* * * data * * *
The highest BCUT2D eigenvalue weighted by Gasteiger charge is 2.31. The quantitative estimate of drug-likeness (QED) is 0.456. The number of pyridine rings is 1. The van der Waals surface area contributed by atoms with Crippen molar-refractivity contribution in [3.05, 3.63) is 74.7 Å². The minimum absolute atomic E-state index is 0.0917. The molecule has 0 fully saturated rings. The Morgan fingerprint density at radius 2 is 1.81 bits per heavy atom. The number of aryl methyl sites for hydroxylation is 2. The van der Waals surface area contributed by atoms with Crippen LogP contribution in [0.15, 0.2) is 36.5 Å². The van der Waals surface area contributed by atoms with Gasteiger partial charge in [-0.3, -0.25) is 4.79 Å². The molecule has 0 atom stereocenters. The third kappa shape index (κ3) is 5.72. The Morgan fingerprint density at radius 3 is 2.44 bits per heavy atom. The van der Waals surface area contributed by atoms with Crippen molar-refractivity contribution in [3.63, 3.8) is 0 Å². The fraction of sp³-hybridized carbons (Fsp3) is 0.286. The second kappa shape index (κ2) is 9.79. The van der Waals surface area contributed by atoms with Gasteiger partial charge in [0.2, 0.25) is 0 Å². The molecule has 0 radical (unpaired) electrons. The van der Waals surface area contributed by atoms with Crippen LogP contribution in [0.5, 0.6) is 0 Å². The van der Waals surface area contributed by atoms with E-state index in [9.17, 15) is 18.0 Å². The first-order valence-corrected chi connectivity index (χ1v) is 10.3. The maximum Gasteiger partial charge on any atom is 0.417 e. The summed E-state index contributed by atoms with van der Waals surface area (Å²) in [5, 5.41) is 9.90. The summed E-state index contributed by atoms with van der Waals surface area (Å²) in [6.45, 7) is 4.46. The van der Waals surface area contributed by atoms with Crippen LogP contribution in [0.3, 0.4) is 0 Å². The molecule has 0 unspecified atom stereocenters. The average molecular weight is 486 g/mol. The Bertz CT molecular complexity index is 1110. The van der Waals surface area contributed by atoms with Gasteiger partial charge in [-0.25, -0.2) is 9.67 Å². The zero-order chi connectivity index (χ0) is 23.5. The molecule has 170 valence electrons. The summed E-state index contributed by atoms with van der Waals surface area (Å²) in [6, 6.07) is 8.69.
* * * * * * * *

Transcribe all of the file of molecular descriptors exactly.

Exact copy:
The highest BCUT2D eigenvalue weighted by Gasteiger charge is 2.31. The quantitative estimate of drug-likeness (QED) is 0.456. The number of pyridine rings is 1. The van der Waals surface area contributed by atoms with Crippen molar-refractivity contribution in [3.05, 3.63) is 74.7 Å². The minimum absolute atomic E-state index is 0.0917. The molecule has 0 fully saturated rings. The Morgan fingerprint density at radius 2 is 1.81 bits per heavy atom. The number of aryl methyl sites for hydroxylation is 2. The van der Waals surface area contributed by atoms with Crippen LogP contribution in [0.15, 0.2) is 36.5 Å². The van der Waals surface area contributed by atoms with Gasteiger partial charge in [-0.3, -0.25) is 4.79 Å². The molecule has 0 atom stereocenters. The third kappa shape index (κ3) is 5.72. The Morgan fingerprint density at radius 3 is 2.44 bits per heavy atom. The van der Waals surface area contributed by atoms with Crippen molar-refractivity contribution in [3.63, 3.8) is 0 Å². The fraction of sp³-hybridized carbons (Fsp3) is 0.286. The second kappa shape index (κ2) is 9.79. The van der Waals surface area contributed by atoms with Gasteiger partial charge in [0.2, 0.25) is 0 Å². The molecule has 0 radical (unpaired) electrons. The van der Waals surface area contributed by atoms with Crippen LogP contribution in [0.5, 0.6) is 0 Å². The van der Waals surface area contributed by atoms with E-state index in [9.17, 15) is 18.0 Å². The first-order valence-corrected chi connectivity index (χ1v) is 10.3. The maximum Gasteiger partial charge on any atom is 0.417 e. The summed E-state index contributed by atoms with van der Waals surface area (Å²) in [5, 5.41) is 9.90. The summed E-state index contributed by atoms with van der Waals surface area (Å²) in [6.45, 7) is 4.46. The van der Waals surface area contributed by atoms with Crippen LogP contribution in [0.3, 0.4) is 0 Å². The molecule has 0 unspecified atom stereocenters. The average molecular weight is 486 g/mol. The Bertz CT molecular complexity index is 1110. The van der Waals surface area contributed by atoms with Gasteiger partial charge in [-0.25, -0.2) is 9.67 Å². The zero-order chi connectivity index (χ0) is 23.5. The molecule has 170 valence electrons. The summed E-state index contributed by atoms with van der Waals surface area (Å²) in [6, 6.07) is 8.69.